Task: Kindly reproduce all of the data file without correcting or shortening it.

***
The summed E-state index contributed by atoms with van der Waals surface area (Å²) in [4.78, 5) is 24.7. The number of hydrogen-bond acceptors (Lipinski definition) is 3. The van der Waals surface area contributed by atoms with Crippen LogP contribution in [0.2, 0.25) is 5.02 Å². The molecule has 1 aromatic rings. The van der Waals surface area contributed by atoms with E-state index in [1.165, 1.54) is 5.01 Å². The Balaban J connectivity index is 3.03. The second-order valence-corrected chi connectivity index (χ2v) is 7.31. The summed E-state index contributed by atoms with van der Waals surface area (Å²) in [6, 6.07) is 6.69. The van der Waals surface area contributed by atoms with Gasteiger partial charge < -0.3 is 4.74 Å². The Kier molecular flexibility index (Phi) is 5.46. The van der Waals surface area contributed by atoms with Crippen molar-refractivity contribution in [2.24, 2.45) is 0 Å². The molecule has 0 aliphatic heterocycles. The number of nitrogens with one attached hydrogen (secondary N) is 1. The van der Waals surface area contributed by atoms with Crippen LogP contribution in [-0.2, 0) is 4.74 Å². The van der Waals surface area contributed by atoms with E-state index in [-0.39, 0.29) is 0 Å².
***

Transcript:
The summed E-state index contributed by atoms with van der Waals surface area (Å²) in [4.78, 5) is 24.7. The number of hydrogen-bond acceptors (Lipinski definition) is 3. The van der Waals surface area contributed by atoms with Crippen LogP contribution in [0.2, 0.25) is 5.02 Å². The molecule has 1 aromatic rings. The van der Waals surface area contributed by atoms with E-state index in [1.165, 1.54) is 5.01 Å². The Balaban J connectivity index is 3.03. The second-order valence-corrected chi connectivity index (χ2v) is 7.31. The summed E-state index contributed by atoms with van der Waals surface area (Å²) in [6, 6.07) is 6.69. The van der Waals surface area contributed by atoms with Gasteiger partial charge < -0.3 is 4.74 Å². The Kier molecular flexibility index (Phi) is 5.46. The van der Waals surface area contributed by atoms with Crippen molar-refractivity contribution in [2.24, 2.45) is 0 Å². The molecule has 0 aliphatic heterocycles. The number of nitrogens with one attached hydrogen (secondary N) is 1. The van der Waals surface area contributed by atoms with Crippen LogP contribution in [-0.2, 0) is 4.74 Å². The van der Waals surface area contributed by atoms with E-state index in [-0.39, 0.29) is 0 Å².